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#TBT: When Ballet Stars Were YAGP Competitors

Michaela De Prince, Photo by Jordi Matas/Polaris/Newscom

It's Youth America Grand Prix time again, and when the competition wraps up this week, we'll meet some of tomorrow's potential stars. YAGP has a track record of predicting some of ballet's biggest names. Take a walk down memory lane with us and see for yourself.


Sarah Lane

Before Sarah Lane earned her soloist spot at American Ballet Theatre (and graced our June/July 2015 cover), she won the senior bronze medal at the 2002 YAGP. Here she is as a poised, expressive 17-year-old, performing a variation from Paquita.

​Michaela DePrince

Michaela DePrince first became a household name after the documentary First Position chronicled her journey at YAGP in 2010. The then-14-year-old ended up winning a scholarship to the JKO School. Now she's developing her artistry at Dutch National Ballet, where she was recently promoted to soloist.

Sergei Polunin

Before developing his "bad boy" reputation, Sergei Polunin was the Grand Prix winner in 2006—and you can see why in this variation, from his onstage charisma to his strong turns and seemingly-effortless jumps. These days, he's exploring new avenues and defying expectations, and is slated to appear in two upcoming Hollywood films.

Melissa Hamilton 

Melissa Hamilton won the Grand Prix in 2007, and joined The Royal Ballet that same year. After taking a leave of absence to stretch her boundaries at Dresden Semperoper Ballett for a year, she's currently back at the Royal, where she's a first soloist.

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Master pointe shoe fitter Josephine Lee of the California-based ThePointeShop chats with Ballet West soloist Chelsea Keefer to hear about how she prepares her pointe shoes. Keefer offers lots of darning tips, and shares all of the unusual ways that she uses rosin.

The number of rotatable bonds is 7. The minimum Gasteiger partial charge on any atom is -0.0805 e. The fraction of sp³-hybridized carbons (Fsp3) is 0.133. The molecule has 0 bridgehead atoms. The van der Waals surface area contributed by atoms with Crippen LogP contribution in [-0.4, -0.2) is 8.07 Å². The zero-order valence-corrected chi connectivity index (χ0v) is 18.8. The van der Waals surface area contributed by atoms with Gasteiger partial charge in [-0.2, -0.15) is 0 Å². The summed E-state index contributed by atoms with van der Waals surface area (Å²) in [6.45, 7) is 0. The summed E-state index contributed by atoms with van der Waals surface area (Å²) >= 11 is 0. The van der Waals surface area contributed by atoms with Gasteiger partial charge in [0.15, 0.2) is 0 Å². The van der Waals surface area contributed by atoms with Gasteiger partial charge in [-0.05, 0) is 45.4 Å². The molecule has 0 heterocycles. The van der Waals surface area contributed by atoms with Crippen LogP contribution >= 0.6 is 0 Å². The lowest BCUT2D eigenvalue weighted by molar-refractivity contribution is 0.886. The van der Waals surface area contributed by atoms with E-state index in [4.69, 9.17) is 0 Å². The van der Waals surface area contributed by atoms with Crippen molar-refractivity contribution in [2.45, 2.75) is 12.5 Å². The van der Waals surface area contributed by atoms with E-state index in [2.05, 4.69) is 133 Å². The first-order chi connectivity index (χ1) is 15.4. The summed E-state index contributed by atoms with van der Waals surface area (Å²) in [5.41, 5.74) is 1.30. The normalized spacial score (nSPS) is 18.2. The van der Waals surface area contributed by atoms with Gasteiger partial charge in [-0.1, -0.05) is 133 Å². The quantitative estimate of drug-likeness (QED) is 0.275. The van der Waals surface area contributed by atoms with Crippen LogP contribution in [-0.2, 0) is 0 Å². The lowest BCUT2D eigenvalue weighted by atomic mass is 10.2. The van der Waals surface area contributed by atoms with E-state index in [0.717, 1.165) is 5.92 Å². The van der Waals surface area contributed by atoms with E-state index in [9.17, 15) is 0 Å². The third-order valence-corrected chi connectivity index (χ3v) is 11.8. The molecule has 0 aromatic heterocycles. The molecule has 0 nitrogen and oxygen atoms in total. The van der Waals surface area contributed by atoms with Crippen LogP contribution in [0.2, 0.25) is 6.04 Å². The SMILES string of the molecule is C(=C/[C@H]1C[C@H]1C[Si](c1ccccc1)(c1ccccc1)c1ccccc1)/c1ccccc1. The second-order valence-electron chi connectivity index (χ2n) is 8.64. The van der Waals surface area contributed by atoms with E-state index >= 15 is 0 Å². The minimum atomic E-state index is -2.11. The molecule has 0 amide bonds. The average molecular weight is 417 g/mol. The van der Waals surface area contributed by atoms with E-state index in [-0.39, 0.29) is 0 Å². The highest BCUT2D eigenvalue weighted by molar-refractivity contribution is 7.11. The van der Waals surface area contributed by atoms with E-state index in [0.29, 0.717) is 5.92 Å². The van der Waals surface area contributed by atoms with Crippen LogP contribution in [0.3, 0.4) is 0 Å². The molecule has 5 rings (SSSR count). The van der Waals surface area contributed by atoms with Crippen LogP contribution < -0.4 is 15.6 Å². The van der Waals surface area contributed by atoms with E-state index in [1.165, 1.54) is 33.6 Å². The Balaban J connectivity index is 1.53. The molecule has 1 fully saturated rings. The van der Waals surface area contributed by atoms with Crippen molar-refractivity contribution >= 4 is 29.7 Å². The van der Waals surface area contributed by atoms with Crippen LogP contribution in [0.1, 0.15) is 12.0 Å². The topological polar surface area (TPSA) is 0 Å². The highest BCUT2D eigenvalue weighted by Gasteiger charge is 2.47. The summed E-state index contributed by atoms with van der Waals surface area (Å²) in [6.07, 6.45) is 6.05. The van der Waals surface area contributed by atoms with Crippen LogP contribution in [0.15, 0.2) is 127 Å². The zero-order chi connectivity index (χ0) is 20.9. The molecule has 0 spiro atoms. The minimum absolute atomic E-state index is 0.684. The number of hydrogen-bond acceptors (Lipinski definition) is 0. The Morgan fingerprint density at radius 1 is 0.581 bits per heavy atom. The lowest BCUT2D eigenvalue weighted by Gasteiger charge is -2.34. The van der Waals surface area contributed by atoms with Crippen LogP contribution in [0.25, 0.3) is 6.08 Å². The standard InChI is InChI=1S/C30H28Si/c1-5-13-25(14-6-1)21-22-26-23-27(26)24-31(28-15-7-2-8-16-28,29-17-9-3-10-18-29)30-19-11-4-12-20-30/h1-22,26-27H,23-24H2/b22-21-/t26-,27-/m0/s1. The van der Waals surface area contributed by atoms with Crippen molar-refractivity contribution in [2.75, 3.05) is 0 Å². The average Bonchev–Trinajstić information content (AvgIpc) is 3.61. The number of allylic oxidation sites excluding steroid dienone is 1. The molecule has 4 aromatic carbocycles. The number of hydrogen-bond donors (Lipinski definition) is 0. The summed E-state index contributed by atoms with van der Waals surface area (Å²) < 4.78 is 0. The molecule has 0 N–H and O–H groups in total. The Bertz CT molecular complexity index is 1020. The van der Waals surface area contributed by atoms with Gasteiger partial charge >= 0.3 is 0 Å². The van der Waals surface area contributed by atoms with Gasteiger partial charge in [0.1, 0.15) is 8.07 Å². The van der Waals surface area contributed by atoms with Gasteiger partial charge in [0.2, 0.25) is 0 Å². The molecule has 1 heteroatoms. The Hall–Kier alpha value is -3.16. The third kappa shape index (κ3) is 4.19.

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At this point, you'd think we'd all be used to the level of technical absurdity Daniil Simkin achieves when he's playing around in the studio. But then he did this:

...and now we're low-key appalled in the absolute best way.

After we picked our jaws up from the floor, we were inspired to dig up clips of some of our other favorite dancers turning like it's no big deal. Here are just a few standouts.

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Natalia Makarova's version of Swan Lake, staged in the 1980s for London Festival Ballet (now the English National Ballet), incorporates a pas de quatre choreographed by Sir Fredrick Ashton into the ballet's opening act. Leanne Benjamin, then just 24 and a principal with the company, dances among the couples in this clip from a 1988 film of the ballet. The burgeoning ballerina shines in her minute-long solo, tackling intricate footwork with intelligence and spirit that foreshadow her formidable, two-decade career as a principal of The Royal Ballet.

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